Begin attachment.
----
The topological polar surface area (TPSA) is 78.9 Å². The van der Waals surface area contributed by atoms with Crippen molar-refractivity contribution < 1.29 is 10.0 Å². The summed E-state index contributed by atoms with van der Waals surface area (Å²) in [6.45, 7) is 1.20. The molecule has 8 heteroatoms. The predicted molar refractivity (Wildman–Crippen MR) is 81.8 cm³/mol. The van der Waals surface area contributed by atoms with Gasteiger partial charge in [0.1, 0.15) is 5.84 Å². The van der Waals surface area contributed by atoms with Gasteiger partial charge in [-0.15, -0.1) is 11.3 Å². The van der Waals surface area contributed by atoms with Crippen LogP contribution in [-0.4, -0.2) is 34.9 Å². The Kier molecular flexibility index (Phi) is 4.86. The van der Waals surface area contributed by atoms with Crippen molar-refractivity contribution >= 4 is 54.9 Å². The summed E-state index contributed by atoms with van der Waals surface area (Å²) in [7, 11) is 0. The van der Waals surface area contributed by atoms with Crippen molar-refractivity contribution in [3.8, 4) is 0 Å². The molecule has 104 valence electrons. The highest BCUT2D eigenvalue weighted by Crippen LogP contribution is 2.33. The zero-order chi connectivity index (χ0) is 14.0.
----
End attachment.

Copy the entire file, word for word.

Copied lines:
The topological polar surface area (TPSA) is 78.9 Å². The van der Waals surface area contributed by atoms with Crippen molar-refractivity contribution < 1.29 is 10.0 Å². The summed E-state index contributed by atoms with van der Waals surface area (Å²) in [6.45, 7) is 1.20. The molecule has 8 heteroatoms. The predicted molar refractivity (Wildman–Crippen MR) is 81.8 cm³/mol. The van der Waals surface area contributed by atoms with Gasteiger partial charge in [0.1, 0.15) is 5.84 Å². The van der Waals surface area contributed by atoms with Gasteiger partial charge in [-0.15, -0.1) is 11.3 Å². The van der Waals surface area contributed by atoms with Crippen LogP contribution in [-0.4, -0.2) is 34.9 Å². The Kier molecular flexibility index (Phi) is 4.86. The van der Waals surface area contributed by atoms with Crippen molar-refractivity contribution >= 4 is 54.9 Å². The summed E-state index contributed by atoms with van der Waals surface area (Å²) in [7, 11) is 0. The van der Waals surface area contributed by atoms with Crippen molar-refractivity contribution in [3.8, 4) is 0 Å². The molecule has 104 valence electrons. The highest BCUT2D eigenvalue weighted by Crippen LogP contribution is 2.33. The zero-order chi connectivity index (χ0) is 14.0.